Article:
“Under spreading ensigns moving nigh, in slowJohn Milton, Paradise Lost (1667)
But firm battalion.”
One of history’s most memorable moments occurred on 21st October 1805 when the Battle of Trafalgar was about to commence. For those – there may be one or two – who don’t know the circumstances of this historic conflict, this was a great naval battle between the forces of the British Royal Navy and the combined French and Spanish fleets. For the more scholarly among us, it was part of the War of the Third Coalition (August to December 1805), itself part of the Napoleonic Wars that raged from 1805 to 1815. Napoleon was intent on invading England with his Grand Armeé, and to do this he needed to have control over the English Channel. The French and Spanish fleets assembled at Cadiz in Spain, and set sail northwards to achieve this aim.
They didn’t count on a couple of annoying facts; firstly, that the Royal Navy was fairly determined to prevent this from happening, and secondly, that this Royal Navy fleet was under the extremely able command of Admiral Lord Horatio Nelson aboard the Victory, and he was not about to let some pesky foreigners invade his beloved country. The outcome was no foregone conclusion: the 27 ships of the British fleet were up against a stronger force of 33 enemy ships of the line, and the Royals were heavily outgunned. Battle commenced, fast forward a day, and 22 of the French and Spanish vessels were sunk or sinking; the battered but unbowed British had lost none. The reason for the overwhelming victory was Lord Nelson’s unique vision: naval battles of that era were normally fought by opposing sides using a standard tactical orthodoxy: they would engage each other in parallel lines, and simply blast away, the better gunners and greater firepower winning the day. Not Nelson. He sailed directly through the opposition fleets with his vessels in two perpendicular lines, and confused them completely. As Admiral Collingwood, Nelson’s second in charge aboard the lesser known vessel Royal Sovereign, said to his officers: “Now, gentlemen, let us do something today which the world may talk of hereafter.” He was right.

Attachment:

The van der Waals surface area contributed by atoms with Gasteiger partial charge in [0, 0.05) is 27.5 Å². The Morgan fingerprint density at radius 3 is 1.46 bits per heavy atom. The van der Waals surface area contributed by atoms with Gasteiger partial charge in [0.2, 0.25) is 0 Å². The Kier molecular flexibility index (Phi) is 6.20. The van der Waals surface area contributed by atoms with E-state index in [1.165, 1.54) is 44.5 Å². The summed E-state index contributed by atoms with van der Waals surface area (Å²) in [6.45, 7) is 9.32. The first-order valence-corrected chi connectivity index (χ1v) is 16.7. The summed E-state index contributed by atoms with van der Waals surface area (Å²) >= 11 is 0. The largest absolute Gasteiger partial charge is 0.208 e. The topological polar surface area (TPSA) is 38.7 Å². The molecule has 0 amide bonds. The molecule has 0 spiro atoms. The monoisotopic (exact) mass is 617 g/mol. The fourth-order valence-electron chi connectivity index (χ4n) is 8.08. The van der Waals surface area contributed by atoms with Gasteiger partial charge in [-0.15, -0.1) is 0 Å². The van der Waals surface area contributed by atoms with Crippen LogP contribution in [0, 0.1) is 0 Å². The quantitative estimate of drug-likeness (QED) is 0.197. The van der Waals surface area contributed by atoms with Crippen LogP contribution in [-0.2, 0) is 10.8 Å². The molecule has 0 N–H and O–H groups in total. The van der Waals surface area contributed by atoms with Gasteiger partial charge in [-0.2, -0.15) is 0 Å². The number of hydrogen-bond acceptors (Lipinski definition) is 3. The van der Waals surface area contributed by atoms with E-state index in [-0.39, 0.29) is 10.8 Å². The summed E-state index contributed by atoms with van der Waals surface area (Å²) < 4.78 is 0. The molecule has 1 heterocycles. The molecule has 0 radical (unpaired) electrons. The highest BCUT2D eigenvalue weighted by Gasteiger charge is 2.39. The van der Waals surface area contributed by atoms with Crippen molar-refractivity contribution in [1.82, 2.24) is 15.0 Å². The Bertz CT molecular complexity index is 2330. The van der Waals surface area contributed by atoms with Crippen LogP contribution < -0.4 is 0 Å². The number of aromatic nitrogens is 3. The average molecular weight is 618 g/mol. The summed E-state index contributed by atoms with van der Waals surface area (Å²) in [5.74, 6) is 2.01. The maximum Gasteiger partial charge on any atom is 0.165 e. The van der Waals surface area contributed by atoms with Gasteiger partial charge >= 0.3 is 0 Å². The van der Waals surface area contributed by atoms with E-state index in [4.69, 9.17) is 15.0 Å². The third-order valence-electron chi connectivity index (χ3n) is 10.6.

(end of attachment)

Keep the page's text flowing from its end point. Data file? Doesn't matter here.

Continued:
Nelson did not survive the battle, as is well known. There were very light winds on the day of the engagement, so ships were under fire from the opposition for lengthy periods of time. Nelson was picked off by a musket-firing sharpshooter perched on the mizzentop of the French Redoubtable. Nelson was resigned to his fate, grumbling, “They finally succeeded, I am dead.” Sadly, he was right, but his name and fame live on in history, his statue resplendent on a column above the eponymous Trafalgar Square in London. The aspect of the battle that lives on as the memorable moment referenced in the opening line is the recollection of the famous signal that Lord Nelson sent out just prior to the engagement. The wording has become embedded in the English psyche, and many battle leaders have sought to emulate it on the eve of subsequent battles; arguably never quite reaching the same level of motivation and history-generation.
“England expects that every man will do his duty” was flown from the masthead of the Victory, and that is the phrase taught to every scholar who soaks up English history. Although, oddly, that is not what Nelson actually asked to be flown. When he was standing on the bridge of the Victory addressing the officer in charge of signals Lieutenant John Pasco, he said, “Mr. Pasco, I wish to say to the fleet ‘England confides that every man will do his duty’ and he added, “You must be quick, for I have one more to make which is for close action.” In those days prior to radio, messages had to be flown by flags from the masthead, and these sequences of coloured squre cloths had to be read from the decks of all the ships in the fleet. Pasco replied, “If your Lordship will permit me to substitute the confides for expects the signal will soon be completed, because the word expects is in the vocabulary, and confides must be spelt.” Nelson nodded, and ‘England expects…’ has gone down in history, but there is no Pasco Square in London or anywhere else, sadly.
International maritime signal flags are still flown to communicate with ships, and there is an International Code of Signals that sets the codes. Each colourful flag represents both a letter and an individual meaning: for instance, the V for Victor flag, a red diagonal cross on a white background, when flown alone means ‘I require assistance’. Radios don’t always work. As Pasco pointed out, spelling ‘confides’ would have required an extra eight flags instead of the one that was in their code for ‘expects’. Learning all the permutations is tricky. I have one happy memory of my time at Naval College in Gordon’s Bay when the ever-patient Commander Wilkinson was testing us on flags. He looked up at the hastily assembled message flying on the flagpole and said quietly to the hapless signaller, “Midshipman, you have just started World War Three.”
At Waterfront Charters the naval traditions of Admiral Nelson live on in more peaceful times. The Girdlestone family who founded the company and run it today are direct descendants of the famous Admiral, and as such you can understand their passion for all things nautical. Safety, professionalism and perfection are their basic tenets; they may not fire cannons at passing French galleons, but you can bet they expect every employee to do their duty!